Inclusivity, pedagogy and learning

We are interested in how educational uses of technology can change practices to become more inclusive.

Introducing technology into practice is often argued to be disruptive: where established practices are discarded, innovative forms of learning are fostered and so new opportunities are created for the previously disempowered to participate and empower themselves. That disruption of established practice might be seen to arise, for example, by enabling new ways of communication between people; by making more accessible a range of resources; and through the provision of enriched forms of information representation—video, image, sound and text, or ‘multimodal’ combinations. We wish to investigate the reality of those claims—understanding how practices actually change where technology is introduced, which properties of technology provide the bases for the disruption of particular practices, how power relations are transformed or persist, what opportunities can be created to empower the marginalised, and the range of outcomes that might be typical and possible.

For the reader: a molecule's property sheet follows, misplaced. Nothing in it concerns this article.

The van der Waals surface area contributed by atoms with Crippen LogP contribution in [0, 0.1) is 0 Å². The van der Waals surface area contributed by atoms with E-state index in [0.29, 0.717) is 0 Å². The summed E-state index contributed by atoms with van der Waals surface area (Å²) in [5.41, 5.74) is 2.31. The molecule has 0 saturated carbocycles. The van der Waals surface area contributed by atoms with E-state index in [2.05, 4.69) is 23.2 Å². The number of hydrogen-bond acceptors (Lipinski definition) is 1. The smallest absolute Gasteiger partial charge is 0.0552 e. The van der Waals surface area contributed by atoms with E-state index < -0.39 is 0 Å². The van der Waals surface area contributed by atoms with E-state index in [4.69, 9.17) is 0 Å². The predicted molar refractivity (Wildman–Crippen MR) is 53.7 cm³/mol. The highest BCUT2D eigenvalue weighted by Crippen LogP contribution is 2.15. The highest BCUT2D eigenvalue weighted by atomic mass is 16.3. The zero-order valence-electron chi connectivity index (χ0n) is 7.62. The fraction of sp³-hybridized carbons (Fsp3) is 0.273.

Our work on inclusivity, pedagogy and learning investigates issues like:

  • How do disabled children and young people use digital technologies for learning?
  • How can the development of digital, multi- and visual literacies empower the disadvantaged?
  • How can digital technologies assist teachers to support marginalised learners?
  • How can the use of simulation and gamification mechanisms foster learner motivation?
  • How can multimodal and pictorial resources support more holistic interpretations and understandings of concepts—and how can we utilise such resources to support more multi-voiced academic discussions?
  • How can we design settings and learning scenarios in ways that are inclusive of a wider range of stakeholders?
  • On what grounds do we understand online distance education as ‘accessible’ and ‘inclusive’, and what are the realities?
  • How can we understand learning and support pedagogy in international distance education in the context of a post-colonial world?